So, What’s the Best Wireless Mouse to Buy?
Got all that? You’re ready to pick out the best wireless mouse for you. If you want to learn more about mice overall and see more of our top picks, our guides to the best overall computer mice and the best gaming mice have explainers from their own angles. Check them out, too, for broader or narrower ranges of top models. But our recommendations below, the same models as up top but laid out in a handy spec table, are a great jumping-off point.
9 Best Wireless and Bluetooth Mouses 2023
9 Best Wireless and Bluetooth Mouses 2023 | The Strategist
Every product is independently selected by (obsessive) editors. Things you buy through our links may earn us a commission.
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- Best overall
- Best for travel
- Best for gaming
- Best ergonomic
- Best ergonomic for travel
- Best for multiple-device connectivity
- Best compact wireless mouse
Using your laptop’s dedicated track pad can make your wrist curl up like an armadillo and your arms resemble those of a T. rex. That may not be a problem for short periods of time, but if you’re on a laptop all day, using a separate wireless mouse will help maximize comfort and minimize muscle strain. In addition to making your workspace more ergonomic, a wireless mouse can also make it easier to navigate certain software programs or websites because they often have more features and functions than a trackpad without extra buttons can offer. But it’s important to find one that actually supports your ergonomics, because, “the wrong mouse-and-keyboard setup can wreak physical havoc on your hand, wrist, and forearm,” says Dr. Scott Weiss, a physical therapist and board-certified athletic trainer.
Carrie Schmitz, a certified health coach who’s currently a wellness and ergonomic research manager at Ergotron, says that when you’re working, you want your elbows tucked in so you’re not reaching far away and taking yourself out of a neutral posture. “The neutral posture is going to be one where you have the most amount of balance and power,” she says, “which means there’s going to be less stress and strain on your muscular skeletal system.” A good wireless mouse will be comfortable to use while making it easy to keep that neutral posture.com/strategist/_components/clay-paragraph/instances/clgwpamus000o3b6u3x0gwyid@published” data-word-count=”30″>To help you pick the right one, we spoke with a range of experts including WFH professionals, tech writers and YouTubers, ergonomic researchers, and gamers, and conducted our own testing.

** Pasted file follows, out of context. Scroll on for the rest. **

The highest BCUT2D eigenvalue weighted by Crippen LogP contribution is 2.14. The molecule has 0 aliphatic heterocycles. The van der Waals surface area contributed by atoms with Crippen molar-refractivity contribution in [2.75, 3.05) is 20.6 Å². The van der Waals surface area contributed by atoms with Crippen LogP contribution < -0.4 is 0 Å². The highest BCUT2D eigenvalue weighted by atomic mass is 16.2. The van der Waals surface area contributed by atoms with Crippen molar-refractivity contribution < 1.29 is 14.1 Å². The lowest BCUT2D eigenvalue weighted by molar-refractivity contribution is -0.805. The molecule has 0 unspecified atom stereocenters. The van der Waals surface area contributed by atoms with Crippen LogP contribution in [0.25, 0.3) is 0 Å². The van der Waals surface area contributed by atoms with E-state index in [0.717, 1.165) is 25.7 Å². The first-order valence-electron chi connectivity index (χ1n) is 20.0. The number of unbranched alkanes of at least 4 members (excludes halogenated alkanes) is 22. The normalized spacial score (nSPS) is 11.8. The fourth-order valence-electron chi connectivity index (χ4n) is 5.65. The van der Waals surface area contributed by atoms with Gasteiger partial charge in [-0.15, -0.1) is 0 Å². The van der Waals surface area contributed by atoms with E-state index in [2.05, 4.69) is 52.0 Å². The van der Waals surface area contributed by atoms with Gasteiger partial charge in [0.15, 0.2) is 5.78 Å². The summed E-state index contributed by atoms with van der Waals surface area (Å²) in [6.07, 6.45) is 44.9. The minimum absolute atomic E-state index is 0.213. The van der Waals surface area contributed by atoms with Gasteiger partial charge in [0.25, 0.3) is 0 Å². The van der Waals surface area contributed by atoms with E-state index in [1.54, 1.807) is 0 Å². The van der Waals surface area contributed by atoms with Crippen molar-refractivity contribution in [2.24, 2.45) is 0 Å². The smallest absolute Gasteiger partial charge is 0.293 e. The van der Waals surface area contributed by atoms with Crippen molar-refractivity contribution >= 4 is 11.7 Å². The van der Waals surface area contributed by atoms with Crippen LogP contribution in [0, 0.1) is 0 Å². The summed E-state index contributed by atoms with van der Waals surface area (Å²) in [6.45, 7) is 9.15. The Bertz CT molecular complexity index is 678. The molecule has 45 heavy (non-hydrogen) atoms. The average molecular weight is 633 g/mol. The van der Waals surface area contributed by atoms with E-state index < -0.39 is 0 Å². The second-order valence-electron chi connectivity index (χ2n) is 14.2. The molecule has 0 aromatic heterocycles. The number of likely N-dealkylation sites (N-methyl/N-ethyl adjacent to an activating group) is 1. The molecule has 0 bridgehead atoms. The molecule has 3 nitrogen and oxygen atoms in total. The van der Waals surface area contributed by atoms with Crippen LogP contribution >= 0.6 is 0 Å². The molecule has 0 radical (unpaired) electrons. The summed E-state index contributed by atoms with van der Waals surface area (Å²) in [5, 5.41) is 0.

A mouse that lags and drags can be super-frustrating to use. Every mouse on this list is able to quickly register movement, which makes scrolling and clicking feel as seamless and precise as possible. A good mouse should also work well on a variety of surfaces, whether or not you are using a mouse pad — from a wood or bamboo desktop to a granite or laminate kitchen countertop. The mouse should slide easily without too much friction that causes you to constantly reposition your hand. Almost every mouse in this guide connects via Bluetooth or comes with a USB radio frequency (RF) receiver that you can plug into your computer for a quick and easy setup. If you want to use a mouse with more than one device, whether multiple computers or a computer and a tablet, look for one with the option to connect to and swap between multiple devices.
If you happen to be left-handed, shopping for a wireless mouse can be a bit tricky, as a majority are designed for right-handed users by default. But some have more symmetrical designs that make them more ambidextrous, and being able to switch hands may help protect your wrists and hands from injury.
Every wireless mouse on this list has at least two buttons — the standard left-click and right-click buttons. Some also have multiple scroll wheels and/or side buttons that work as forward and backward buttons when clicking in a browser tab or a document. Most allow you to program some or all of the buttons to perform whatever functions are most useful and comfortable for your specific workflow. The level of customization depends on the model and the number of buttons available.
Every wireless mouse on this list has either a built-in rechargeable battery or requires AA or AAA batteries. Battery life will depend on usage; rechargeable options can last up to a few months before they need topping up. In some cases, a wireless mouse may have disposable batteries, but even those models can last over a year before needing a replacement
Connectivity: Bluetooth or RF | Handedness: Right-handed | Buttons and scroll: 7 buttons | Battery: USB-C rechargeable with included cable, approx. 2.5 months per charge